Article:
The chiefs also said that if they plan to fly drones over an area where they are likely to spot criminal activity and where they would be intruding on someone’s “reasonable expectations of privacy,” they should seek to get a search warrant first.
Read more on Washington Times.
Update: Thanks to Ryan Calo, who pointed me to the full code of conduct. The full code contains a statement on image retention that was omitted in the media report:
1. Unless required as evidence of a crime, as part of an on-going investigation, for training, or required by law, images captured by a UA should not be retained by the agency.
2. Unless exempt by law, retained images should be open for public inspection.
The “for training” in (1) seems like a pretty permissive standard, and it would be better if that were limited.

That does it. I'm creating “None of the above” to accept donations.
Text Message Donations Good for Democracy, Risky for Privacy
In June, the Federal Election Commission announced that political campaigns will soon be able to accept donations via text message. This new option will empower thousands of citizens, especially young and low-income people who have less money to give but tend to use cellphones at a greater rate, to participate more actively in the political process.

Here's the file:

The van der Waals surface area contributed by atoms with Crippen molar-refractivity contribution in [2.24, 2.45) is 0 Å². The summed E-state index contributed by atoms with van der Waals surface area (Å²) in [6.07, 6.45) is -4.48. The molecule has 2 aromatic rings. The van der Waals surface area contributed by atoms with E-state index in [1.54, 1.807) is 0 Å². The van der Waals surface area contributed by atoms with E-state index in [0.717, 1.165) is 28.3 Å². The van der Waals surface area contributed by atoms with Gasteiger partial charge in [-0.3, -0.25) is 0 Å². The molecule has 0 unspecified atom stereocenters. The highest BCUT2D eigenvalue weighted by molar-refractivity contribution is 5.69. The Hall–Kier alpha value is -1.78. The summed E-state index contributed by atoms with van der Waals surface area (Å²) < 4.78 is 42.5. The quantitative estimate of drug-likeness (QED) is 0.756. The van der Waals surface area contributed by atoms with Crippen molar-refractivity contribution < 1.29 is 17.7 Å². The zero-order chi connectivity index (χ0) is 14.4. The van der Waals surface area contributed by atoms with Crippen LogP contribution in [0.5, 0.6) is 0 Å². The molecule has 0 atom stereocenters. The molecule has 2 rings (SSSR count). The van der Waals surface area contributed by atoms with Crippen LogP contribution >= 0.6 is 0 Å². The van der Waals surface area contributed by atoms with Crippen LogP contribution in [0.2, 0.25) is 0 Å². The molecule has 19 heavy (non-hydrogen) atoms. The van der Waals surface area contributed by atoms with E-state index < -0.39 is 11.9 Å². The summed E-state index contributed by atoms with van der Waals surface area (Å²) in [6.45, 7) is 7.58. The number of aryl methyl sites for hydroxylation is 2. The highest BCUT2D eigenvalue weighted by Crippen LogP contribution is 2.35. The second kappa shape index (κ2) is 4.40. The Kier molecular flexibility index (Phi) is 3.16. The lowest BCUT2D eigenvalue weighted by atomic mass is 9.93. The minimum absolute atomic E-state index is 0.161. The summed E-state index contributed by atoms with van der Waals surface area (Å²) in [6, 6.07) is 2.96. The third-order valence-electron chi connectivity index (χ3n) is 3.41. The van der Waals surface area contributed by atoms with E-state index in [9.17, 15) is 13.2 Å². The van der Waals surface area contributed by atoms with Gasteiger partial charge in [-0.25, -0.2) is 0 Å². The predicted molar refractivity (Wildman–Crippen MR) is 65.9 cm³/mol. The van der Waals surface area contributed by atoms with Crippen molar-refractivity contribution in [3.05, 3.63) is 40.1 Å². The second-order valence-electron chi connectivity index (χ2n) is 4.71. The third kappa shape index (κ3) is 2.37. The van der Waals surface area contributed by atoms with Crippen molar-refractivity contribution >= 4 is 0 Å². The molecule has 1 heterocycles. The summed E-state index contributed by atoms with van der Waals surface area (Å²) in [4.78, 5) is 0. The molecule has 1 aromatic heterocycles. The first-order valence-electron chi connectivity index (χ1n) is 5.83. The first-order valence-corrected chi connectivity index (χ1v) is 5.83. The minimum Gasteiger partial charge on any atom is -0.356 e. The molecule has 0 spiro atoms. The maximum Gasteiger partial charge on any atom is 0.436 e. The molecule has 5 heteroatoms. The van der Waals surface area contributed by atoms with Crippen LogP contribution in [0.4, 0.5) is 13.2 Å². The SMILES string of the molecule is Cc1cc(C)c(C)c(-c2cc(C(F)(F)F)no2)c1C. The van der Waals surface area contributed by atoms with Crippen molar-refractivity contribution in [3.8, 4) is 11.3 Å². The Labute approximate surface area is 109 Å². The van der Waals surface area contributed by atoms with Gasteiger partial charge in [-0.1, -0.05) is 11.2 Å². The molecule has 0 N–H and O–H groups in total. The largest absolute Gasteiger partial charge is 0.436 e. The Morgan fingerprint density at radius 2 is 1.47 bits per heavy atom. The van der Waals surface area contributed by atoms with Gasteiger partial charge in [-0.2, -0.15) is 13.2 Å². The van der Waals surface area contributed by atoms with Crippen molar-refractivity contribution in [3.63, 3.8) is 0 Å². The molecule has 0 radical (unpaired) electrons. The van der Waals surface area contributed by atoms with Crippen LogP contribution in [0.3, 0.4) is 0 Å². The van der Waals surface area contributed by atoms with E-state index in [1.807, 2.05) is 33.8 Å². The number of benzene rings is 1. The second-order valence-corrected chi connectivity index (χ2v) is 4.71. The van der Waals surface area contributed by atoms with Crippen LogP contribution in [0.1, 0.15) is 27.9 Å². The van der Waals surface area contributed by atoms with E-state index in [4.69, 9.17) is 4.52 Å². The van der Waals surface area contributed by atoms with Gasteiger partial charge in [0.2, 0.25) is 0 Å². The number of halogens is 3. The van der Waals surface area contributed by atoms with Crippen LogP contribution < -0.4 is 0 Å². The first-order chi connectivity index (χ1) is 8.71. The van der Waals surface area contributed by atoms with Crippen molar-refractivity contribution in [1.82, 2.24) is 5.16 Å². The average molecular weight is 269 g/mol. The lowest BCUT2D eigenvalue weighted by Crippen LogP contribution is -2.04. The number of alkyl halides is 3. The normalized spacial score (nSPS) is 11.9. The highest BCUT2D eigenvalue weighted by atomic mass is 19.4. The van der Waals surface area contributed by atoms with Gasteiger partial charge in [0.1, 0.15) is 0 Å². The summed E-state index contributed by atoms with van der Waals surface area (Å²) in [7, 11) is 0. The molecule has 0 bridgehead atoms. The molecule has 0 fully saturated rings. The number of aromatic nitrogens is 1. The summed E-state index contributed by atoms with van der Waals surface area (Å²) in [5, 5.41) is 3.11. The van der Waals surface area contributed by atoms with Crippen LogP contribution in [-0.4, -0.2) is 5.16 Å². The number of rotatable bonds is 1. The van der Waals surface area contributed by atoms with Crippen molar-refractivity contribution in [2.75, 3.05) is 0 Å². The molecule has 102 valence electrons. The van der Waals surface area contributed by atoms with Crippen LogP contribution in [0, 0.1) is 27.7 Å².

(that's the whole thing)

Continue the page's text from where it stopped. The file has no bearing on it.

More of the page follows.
… But this proposal also has a potential downside: a loss of privacy.
An outdated patchwork of statutes has created a complex web of standards governing law enforcement’s access to communications handled by third-party providers. This includes differential treatment for the content of communications and for the “metadata” about those communications.

Actually, this would explain a lot about the RIAA and MPAA.

Tools to torture students? “Dude! No electric guitars? No window shattering bass? No cursing? You call this music?”
"Just under two years ago Musopen launched a Kickstarter campaign covered here on Slashdot. Today that project is complete with the release of a large amount of classical recordings into the public domain. This brings an extensive collection of high quality classical music into the public domain. The project music is hosted on the Musopen site, and on"

'cause you never know when you might need a “∑” or a “μ” or a “∛”
… what if you want to type something that is not readily available on the keyboard? If that’s the case you need to check out PiliApp Symbol. It has hundreds of symbols available for you to use however you wish.

Of course this come out right at the end of my Statistics class. I would like my students to give this a try.
How Statwing Makes It Easier To Ask Questions About Data So You Don’t Have To Hire a Statistical Wizard
Statwing is a Y-Combinator startup that translates the arcane technical terminology into plain english so you can do data analysis on your own.

So many students don't know how to do this...

No comments: